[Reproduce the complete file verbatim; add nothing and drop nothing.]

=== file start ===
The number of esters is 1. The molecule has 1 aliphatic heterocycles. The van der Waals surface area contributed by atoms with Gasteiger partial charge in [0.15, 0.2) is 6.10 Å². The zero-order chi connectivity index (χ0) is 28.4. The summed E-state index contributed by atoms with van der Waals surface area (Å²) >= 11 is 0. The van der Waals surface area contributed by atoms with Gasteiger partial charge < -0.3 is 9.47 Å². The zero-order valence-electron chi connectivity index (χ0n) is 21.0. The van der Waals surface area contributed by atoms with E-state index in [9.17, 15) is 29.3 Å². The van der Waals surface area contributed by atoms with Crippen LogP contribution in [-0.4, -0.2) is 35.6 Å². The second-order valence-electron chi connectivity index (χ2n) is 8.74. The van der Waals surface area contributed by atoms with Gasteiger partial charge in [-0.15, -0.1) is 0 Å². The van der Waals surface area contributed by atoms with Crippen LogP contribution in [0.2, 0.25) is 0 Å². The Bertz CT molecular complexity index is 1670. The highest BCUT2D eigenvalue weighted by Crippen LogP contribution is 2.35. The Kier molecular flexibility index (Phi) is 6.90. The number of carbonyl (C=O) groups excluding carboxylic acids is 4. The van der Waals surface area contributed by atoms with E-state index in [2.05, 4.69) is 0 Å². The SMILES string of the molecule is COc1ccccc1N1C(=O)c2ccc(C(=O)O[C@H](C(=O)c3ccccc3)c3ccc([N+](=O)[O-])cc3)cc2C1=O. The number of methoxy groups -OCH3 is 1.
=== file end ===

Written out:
The number of esters is 1. The molecule has 1 aliphatic heterocycles. The van der Waals surface area contributed by atoms with Gasteiger partial charge in [0.15, 0.2) is 6.10 Å². The zero-order chi connectivity index (χ0) is 28.4. The summed E-state index contributed by atoms with van der Waals surface area (Å²) >= 11 is 0. The van der Waals surface area contributed by atoms with Gasteiger partial charge < -0.3 is 9.47 Å². The zero-order valence-electron chi connectivity index (χ0n) is 21.0. The van der Waals surface area contributed by atoms with E-state index in [9.17, 15) is 29.3 Å². The van der Waals surface area contributed by atoms with Crippen LogP contribution in [-0.4, -0.2) is 35.6 Å². The second-order valence-electron chi connectivity index (χ2n) is 8.74. The van der Waals surface area contributed by atoms with Gasteiger partial charge in [-0.15, -0.1) is 0 Å². The van der Waals surface area contributed by atoms with Crippen LogP contribution in [0.2, 0.25) is 0 Å². The Bertz CT molecular complexity index is 1670. The highest BCUT2D eigenvalue weighted by Crippen LogP contribution is 2.35. The Kier molecular flexibility index (Phi) is 6.90. The number of carbonyl (C=O) groups excluding carboxylic acids is 4. The van der Waals surface area contributed by atoms with E-state index in [2.05, 4.69) is 0 Å². The SMILES string of the molecule is COc1ccccc1N1C(=O)c2ccc(C(=O)O[C@H](C(=O)c3ccccc3)c3ccc([N+](=O)[O-])cc3)cc2C1=O. The number of methoxy groups -OCH3 is 1.